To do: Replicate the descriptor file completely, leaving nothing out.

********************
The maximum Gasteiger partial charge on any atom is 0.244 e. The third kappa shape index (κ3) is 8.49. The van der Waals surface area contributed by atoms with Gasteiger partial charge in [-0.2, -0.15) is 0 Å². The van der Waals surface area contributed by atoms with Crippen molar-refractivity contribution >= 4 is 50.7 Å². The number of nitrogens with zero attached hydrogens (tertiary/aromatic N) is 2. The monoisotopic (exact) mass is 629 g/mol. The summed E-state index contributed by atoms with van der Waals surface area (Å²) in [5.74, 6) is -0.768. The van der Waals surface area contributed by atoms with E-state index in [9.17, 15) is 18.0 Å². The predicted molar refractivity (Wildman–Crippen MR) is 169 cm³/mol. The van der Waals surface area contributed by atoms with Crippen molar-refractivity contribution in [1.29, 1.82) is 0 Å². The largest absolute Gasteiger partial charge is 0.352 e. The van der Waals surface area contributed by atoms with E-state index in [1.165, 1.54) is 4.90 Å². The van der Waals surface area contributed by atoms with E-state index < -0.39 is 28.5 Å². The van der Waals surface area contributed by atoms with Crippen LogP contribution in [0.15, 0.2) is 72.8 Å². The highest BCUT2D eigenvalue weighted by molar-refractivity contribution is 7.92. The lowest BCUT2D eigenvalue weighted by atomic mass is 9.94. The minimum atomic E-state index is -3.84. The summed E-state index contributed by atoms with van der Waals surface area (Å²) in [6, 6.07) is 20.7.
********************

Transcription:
The maximum Gasteiger partial charge on any atom is 0.244 e. The third kappa shape index (κ3) is 8.49. The van der Waals surface area contributed by atoms with Gasteiger partial charge in [-0.2, -0.15) is 0 Å². The van der Waals surface area contributed by atoms with Crippen molar-refractivity contribution >= 4 is 50.7 Å². The number of nitrogens with zero attached hydrogens (tertiary/aromatic N) is 2. The monoisotopic (exact) mass is 629 g/mol. The summed E-state index contributed by atoms with van der Waals surface area (Å²) in [5.74, 6) is -0.768. The van der Waals surface area contributed by atoms with E-state index in [9.17, 15) is 18.0 Å². The predicted molar refractivity (Wildman–Crippen MR) is 169 cm³/mol. The van der Waals surface area contributed by atoms with Crippen molar-refractivity contribution in [1.29, 1.82) is 0 Å². The largest absolute Gasteiger partial charge is 0.352 e. The van der Waals surface area contributed by atoms with E-state index in [1.165, 1.54) is 4.90 Å². The van der Waals surface area contributed by atoms with E-state index < -0.39 is 28.5 Å². The van der Waals surface area contributed by atoms with Crippen LogP contribution in [0.15, 0.2) is 72.8 Å². The highest BCUT2D eigenvalue weighted by molar-refractivity contribution is 7.92. The lowest BCUT2D eigenvalue weighted by atomic mass is 9.94. The minimum atomic E-state index is -3.84. The summed E-state index contributed by atoms with van der Waals surface area (Å²) in [6, 6.07) is 20.7.